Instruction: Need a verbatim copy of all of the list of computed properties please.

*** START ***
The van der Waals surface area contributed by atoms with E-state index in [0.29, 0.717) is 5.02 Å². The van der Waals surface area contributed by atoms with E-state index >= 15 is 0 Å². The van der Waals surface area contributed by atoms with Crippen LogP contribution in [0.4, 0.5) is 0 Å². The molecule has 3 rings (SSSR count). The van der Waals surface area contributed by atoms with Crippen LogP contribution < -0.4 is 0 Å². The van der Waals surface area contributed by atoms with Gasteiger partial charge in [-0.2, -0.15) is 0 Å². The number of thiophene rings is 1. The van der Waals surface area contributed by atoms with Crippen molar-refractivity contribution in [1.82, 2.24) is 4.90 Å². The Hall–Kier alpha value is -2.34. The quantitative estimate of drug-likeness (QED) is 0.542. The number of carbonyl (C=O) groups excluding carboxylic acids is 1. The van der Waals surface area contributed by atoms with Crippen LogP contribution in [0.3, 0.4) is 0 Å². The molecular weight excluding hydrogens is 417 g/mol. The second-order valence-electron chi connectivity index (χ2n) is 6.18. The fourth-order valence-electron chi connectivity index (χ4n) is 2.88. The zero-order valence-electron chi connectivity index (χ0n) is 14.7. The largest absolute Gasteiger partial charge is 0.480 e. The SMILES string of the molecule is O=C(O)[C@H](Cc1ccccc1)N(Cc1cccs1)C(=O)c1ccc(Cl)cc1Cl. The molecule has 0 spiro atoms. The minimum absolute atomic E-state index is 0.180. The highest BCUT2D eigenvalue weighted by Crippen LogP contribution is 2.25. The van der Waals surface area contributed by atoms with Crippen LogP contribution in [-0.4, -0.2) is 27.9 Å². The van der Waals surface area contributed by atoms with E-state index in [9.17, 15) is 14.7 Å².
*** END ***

The van der Waals surface area contributed by atoms with E-state index in [0.29, 0.717) is 5.02 Å². The van der Waals surface area contributed by atoms with E-state index >= 15 is 0 Å². The van der Waals surface area contributed by atoms with Crippen LogP contribution in [0.4, 0.5) is 0 Å². The molecule has 3 rings (SSSR count). The van der Waals surface area contributed by atoms with Crippen LogP contribution < -0.4 is 0 Å². The van der Waals surface area contributed by atoms with Gasteiger partial charge in [-0.2, -0.15) is 0 Å². The number of thiophene rings is 1. The van der Waals surface area contributed by atoms with Crippen molar-refractivity contribution in [1.82, 2.24) is 4.90 Å². The Hall–Kier alpha value is -2.34. The quantitative estimate of drug-likeness (QED) is 0.542. The number of carbonyl (C=O) groups excluding carboxylic acids is 1. The van der Waals surface area contributed by atoms with Crippen LogP contribution in [0.3, 0.4) is 0 Å². The molecular weight excluding hydrogens is 417 g/mol. The second-order valence-electron chi connectivity index (χ2n) is 6.18. The fourth-order valence-electron chi connectivity index (χ4n) is 2.88. The zero-order valence-electron chi connectivity index (χ0n) is 14.7. The largest absolute Gasteiger partial charge is 0.480 e. The SMILES string of the molecule is O=C(O)[C@H](Cc1ccccc1)N(Cc1cccs1)C(=O)c1ccc(Cl)cc1Cl. The molecule has 0 spiro atoms. The minimum absolute atomic E-state index is 0.180. The highest BCUT2D eigenvalue weighted by Crippen LogP contribution is 2.25. The van der Waals surface area contributed by atoms with Crippen LogP contribution in [-0.4, -0.2) is 27.9 Å². The van der Waals surface area contributed by atoms with E-state index in [9.17, 15) is 14.7 Å².